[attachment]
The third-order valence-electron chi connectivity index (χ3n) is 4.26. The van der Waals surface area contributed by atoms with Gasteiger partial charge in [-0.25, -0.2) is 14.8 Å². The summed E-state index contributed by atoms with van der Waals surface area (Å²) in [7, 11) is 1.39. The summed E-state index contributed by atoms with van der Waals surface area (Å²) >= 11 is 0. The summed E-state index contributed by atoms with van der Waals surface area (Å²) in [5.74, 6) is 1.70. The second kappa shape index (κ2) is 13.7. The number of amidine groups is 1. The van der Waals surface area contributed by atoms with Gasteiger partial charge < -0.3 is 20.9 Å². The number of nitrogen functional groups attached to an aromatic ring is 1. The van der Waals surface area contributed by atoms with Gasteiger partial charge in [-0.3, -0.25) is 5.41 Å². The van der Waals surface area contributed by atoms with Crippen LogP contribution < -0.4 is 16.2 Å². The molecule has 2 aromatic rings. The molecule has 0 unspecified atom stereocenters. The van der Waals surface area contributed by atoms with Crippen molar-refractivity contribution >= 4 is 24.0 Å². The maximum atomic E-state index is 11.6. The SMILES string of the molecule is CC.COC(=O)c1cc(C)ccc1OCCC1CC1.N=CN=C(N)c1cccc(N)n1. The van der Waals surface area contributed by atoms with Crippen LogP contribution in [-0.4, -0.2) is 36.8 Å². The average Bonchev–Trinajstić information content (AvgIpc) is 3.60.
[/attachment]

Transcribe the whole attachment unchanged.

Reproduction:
The third-order valence-electron chi connectivity index (χ3n) is 4.26. The van der Waals surface area contributed by atoms with Gasteiger partial charge in [-0.25, -0.2) is 14.8 Å². The summed E-state index contributed by atoms with van der Waals surface area (Å²) in [7, 11) is 1.39. The summed E-state index contributed by atoms with van der Waals surface area (Å²) >= 11 is 0. The summed E-state index contributed by atoms with van der Waals surface area (Å²) in [5.74, 6) is 1.70. The second kappa shape index (κ2) is 13.7. The number of amidine groups is 1. The van der Waals surface area contributed by atoms with Gasteiger partial charge < -0.3 is 20.9 Å². The number of nitrogen functional groups attached to an aromatic ring is 1. The van der Waals surface area contributed by atoms with Gasteiger partial charge in [-0.3, -0.25) is 5.41 Å². The van der Waals surface area contributed by atoms with Crippen LogP contribution < -0.4 is 16.2 Å². The molecule has 2 aromatic rings. The molecule has 0 unspecified atom stereocenters. The van der Waals surface area contributed by atoms with Crippen molar-refractivity contribution >= 4 is 24.0 Å². The maximum atomic E-state index is 11.6. The SMILES string of the molecule is CC.COC(=O)c1cc(C)ccc1OCCC1CC1.N=CN=C(N)c1cccc(N)n1. The van der Waals surface area contributed by atoms with Crippen LogP contribution in [-0.4, -0.2) is 36.8 Å². The average Bonchev–Trinajstić information content (AvgIpc) is 3.60.